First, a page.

Features

Reel talk with Annie: “Boyhood”

Annie Schwartz

Staff Writer

“Boyhood” is a film that all college students should see and experience as soon as possible. It is a time capsule of our generation and a fantastic depiction of who we are and who we were as American adolescents growing up in the 21st century. “Boyhood” is a coming of age film written and directed by Richard Linklater, known for his movies like “Slacker,” “Dazed and Confused,” and the “Before” trilogy. The anticipation for this film began when Linklater released that he would be shooting a twelve-year epic in his hometown of Houston, Texas. From 2002 to 2013, the cast would reassemble each summer to shoot what was originally referred to as the 12 Year Project.

Linklater wanted to tell a story of, “a parent-child relationship that follows a boy from the first through 12th grade and ends with his going off to college.” Cast as that young boy was six-year-old Ellar Coltrane who would unknowingly become the star of one of the most ingenious films of its time. The only problem with casting a six-year-old as the star of an ambitious twelve-year tale was that Coltrane would ultimately grow up in ways that Linklater could not predict. However, Linklater was willing, “to adapt the story to whatever [Coltrane was] going through.”

With a rough outline in his head, Linklater did not bother to write an entire script. Scenes would be written the night before a shoot, incorporating the thoughts and ideas of the cast into this collaborative process. The film begins with six-year-old Mason Jr. and older sister Samantha (Lorelei Linklater, daughter of Richard) living with their struggling single mother, Olivia (Patricia Arquette). Trials and tribulations are inevitable as we see the family grow and change over the years.

Unlike other films, we have never seen characters grow so drastically in such a small span of time. The years fly by in a blur as certain elements mark the progression of time. As a prepubescent tween, Samantha is seen wearing the dreadful outfits from Limited Too that we all yearned for at some point in our lives. Computers and antiquated Gameboys trigger our memory, while music ranging from Blink 182 to Soulja Boy plays in the background. These detailed aspects of the film are what make Boyhood so pertinent to our generation. Not only did these things influence Mason’s childhood, but they influenced ours as well. Comparisons do not just stop at the cultural and material. Relatable issues such as divorce, abuse, adolescence, and sex are openly discussed as Mason continuously attempts to discover his true identity. As an audience we can all sympathize with the struggle of overcoming adolescence and rising to adulthood, simultaneously facing our fears of the unknown and the uncertainties of our futures.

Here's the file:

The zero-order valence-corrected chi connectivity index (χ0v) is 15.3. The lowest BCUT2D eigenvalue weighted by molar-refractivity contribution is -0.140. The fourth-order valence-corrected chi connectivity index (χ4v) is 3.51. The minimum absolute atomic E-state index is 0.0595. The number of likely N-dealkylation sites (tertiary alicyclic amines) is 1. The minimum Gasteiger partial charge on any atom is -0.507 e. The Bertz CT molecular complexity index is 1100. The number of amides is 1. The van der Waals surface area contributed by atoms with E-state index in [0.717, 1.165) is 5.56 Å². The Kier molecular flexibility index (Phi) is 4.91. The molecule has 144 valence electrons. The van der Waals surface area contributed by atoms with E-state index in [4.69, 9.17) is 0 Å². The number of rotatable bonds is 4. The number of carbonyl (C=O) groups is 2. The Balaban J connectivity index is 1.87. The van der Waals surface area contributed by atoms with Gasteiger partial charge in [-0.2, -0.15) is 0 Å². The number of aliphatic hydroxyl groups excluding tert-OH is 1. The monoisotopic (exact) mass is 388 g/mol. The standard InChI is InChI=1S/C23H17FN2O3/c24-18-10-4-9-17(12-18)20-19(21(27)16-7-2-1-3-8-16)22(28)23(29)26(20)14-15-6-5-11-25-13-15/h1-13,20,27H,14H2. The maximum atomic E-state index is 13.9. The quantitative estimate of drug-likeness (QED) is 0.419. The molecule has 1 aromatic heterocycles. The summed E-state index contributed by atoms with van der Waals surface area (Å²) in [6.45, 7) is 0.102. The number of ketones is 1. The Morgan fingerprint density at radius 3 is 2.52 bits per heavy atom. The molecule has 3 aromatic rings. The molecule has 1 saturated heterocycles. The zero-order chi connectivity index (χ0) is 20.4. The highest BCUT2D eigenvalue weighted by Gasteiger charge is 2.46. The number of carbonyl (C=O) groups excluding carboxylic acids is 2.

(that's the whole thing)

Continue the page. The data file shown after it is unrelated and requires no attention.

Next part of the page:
Witnessing this growth, “Boyhood” is an examination of the human condition. The film emphasizes the fact that there is no norm in society. While we may come from many different walks of life, we can all relate to both the hardships and achievements in life.

It is clear that “Boyhood” is a film unlike any other and it is shocking that a concept such as this had not been explored earlier. Perhaps Linklater’s originality will spark a new trend of showing time progression in film. Whatever the case may be, it will be Linklater accredited with a sense of originality. After its premiere at the Sundance Film Festival 2014, “Boyhood” has received much critical acclaim. Not only is the film recommended for its visuals and technique, but also for its deep and moving storyline. “Boyhood” is without a doubt one of the best movies of 2014, and will hopefully receive continued success as award season approaches later this year.

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